Creates a CFMutableString object whose Unicode character buffer is controlled externally.
- iOS 2.0+
- macOS 10.0+
- Mac Catalyst 13.0+
- tvOS 9.0+
- watchOS 2.0+
- Core Foundation
The allocator to use to allocate memory for the string. Pass
kto use the current default allocator.
The Unicode character buffer for the new
CFMutable. Before calling, create this buffer on the stack or heap and optionally initialize it with Unicode character data. Upon return, the created
CFStringobject keeps its own copy of the pointer to this buffer. You may pass in
NULLif there is no initial buffer being provided.
The number of characters initially in the Unicode buffer pointed to by
The capacity of the external buffer (
chars); that is, the maximum number of Unicode characters that can be stored. This value should be
0if no initial buffer is provided.
The allocator to use to reallocate the external buffer when editing takes place and for deallocating the buffer when string is deallocated. If the default allocator is suitable for these purposes, pass
NULL. To manage the buffer yourself, pass
A new mutable string, or
NULL if there was a problem creating the object. Ownership follows the The Create Rule.
This function permits you to create a
CFMutable object whose backing store is an external Unicode character buffer—that is, a buffer that you control (or can control) entirely. This function allows you to take advantage of the features of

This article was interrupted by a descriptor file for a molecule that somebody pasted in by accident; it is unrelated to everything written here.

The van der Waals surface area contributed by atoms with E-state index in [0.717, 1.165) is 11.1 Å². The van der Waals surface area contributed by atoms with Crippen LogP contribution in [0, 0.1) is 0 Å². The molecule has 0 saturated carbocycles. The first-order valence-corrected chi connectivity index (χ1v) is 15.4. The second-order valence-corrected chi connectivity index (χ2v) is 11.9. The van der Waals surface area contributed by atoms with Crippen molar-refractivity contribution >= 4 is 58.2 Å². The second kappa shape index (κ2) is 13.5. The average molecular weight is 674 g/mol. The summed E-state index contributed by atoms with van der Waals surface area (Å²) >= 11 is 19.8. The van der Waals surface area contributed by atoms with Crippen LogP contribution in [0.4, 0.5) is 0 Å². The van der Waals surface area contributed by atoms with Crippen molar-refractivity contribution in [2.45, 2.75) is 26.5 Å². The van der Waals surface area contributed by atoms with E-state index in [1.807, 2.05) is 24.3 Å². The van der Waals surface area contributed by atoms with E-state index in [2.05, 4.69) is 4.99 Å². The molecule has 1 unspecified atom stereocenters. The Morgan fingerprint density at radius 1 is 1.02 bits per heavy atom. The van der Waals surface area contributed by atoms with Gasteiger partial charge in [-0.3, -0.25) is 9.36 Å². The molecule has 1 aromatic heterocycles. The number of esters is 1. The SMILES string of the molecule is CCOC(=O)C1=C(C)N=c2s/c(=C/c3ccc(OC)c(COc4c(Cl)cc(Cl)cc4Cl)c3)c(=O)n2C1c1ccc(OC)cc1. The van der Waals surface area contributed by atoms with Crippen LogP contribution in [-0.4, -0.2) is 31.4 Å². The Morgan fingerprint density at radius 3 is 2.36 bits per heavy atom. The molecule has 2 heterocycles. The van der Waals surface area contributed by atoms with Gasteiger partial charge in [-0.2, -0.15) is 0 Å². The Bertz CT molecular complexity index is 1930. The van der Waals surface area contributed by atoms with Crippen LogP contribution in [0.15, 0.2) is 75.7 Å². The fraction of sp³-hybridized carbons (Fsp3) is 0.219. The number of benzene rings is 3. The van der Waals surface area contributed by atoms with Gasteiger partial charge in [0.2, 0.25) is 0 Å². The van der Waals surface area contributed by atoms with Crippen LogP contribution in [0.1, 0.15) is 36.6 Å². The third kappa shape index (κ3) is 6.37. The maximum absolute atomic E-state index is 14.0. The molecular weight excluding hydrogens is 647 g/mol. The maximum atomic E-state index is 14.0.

CFString, particularly the
CFMutable functions that add and modify character data. But at the same time you can directly add, delete, modify, and examine the characters in the buffer. You can even replace the buffer entirely. If, however, you directly modify or replace the character buffer, you should inform the
CFString object of this change with the
If you mutate the character contents with the
CFString functions, and the buffer needs to be enlarged, the
CFString object calls the allocation callbacks specified for the allocator
the default allocator
k is specified.
This function should be used in special circumstances where you want to create a
CFString wrapper around an existing, potentially large
Uni buffer you own. Using this function causes the
CFString object to forgo some of its internal optimizations, so it should be avoided in general use. That is, if you want to create a
CFString object from a small
Uni buffer, and you don't need to continue owning the buffer, use one of the other creation functions (for instance